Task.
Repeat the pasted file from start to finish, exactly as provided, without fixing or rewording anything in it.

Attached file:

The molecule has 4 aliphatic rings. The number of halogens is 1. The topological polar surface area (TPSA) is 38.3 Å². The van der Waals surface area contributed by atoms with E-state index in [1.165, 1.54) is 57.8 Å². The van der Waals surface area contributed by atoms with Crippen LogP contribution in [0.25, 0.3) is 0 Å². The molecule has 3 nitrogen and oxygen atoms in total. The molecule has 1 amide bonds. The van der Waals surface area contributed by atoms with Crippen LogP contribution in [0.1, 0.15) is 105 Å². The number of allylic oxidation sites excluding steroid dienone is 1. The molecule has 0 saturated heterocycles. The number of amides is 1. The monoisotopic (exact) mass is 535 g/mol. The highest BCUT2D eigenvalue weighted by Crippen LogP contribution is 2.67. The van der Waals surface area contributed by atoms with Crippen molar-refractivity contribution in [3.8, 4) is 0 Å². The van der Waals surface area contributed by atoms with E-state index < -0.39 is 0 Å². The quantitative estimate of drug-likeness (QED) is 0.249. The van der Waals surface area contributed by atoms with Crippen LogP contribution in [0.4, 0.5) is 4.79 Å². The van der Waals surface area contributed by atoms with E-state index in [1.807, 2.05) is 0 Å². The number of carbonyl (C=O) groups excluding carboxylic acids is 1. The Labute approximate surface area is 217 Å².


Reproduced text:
The molecule has 4 aliphatic rings. The number of halogens is 1. The topological polar surface area (TPSA) is 38.3 Å². The van der Waals surface area contributed by atoms with E-state index in [1.165, 1.54) is 57.8 Å². The van der Waals surface area contributed by atoms with Crippen LogP contribution in [0.25, 0.3) is 0 Å². The molecule has 3 nitrogen and oxygen atoms in total. The molecule has 1 amide bonds. The van der Waals surface area contributed by atoms with Crippen LogP contribution in [0.1, 0.15) is 105 Å². The number of allylic oxidation sites excluding steroid dienone is 1. The molecule has 0 saturated heterocycles. The number of amides is 1. The monoisotopic (exact) mass is 535 g/mol. The highest BCUT2D eigenvalue weighted by Crippen LogP contribution is 2.67. The van der Waals surface area contributed by atoms with Crippen molar-refractivity contribution in [3.8, 4) is 0 Å². The van der Waals surface area contributed by atoms with E-state index < -0.39 is 0 Å². The quantitative estimate of drug-likeness (QED) is 0.249. The van der Waals surface area contributed by atoms with Crippen LogP contribution in [0.4, 0.5) is 4.79 Å². The van der Waals surface area contributed by atoms with E-state index in [1.807, 2.05) is 0 Å². The number of carbonyl (C=O) groups excluding carboxylic acids is 1. The Labute approximate surface area is 217 Å².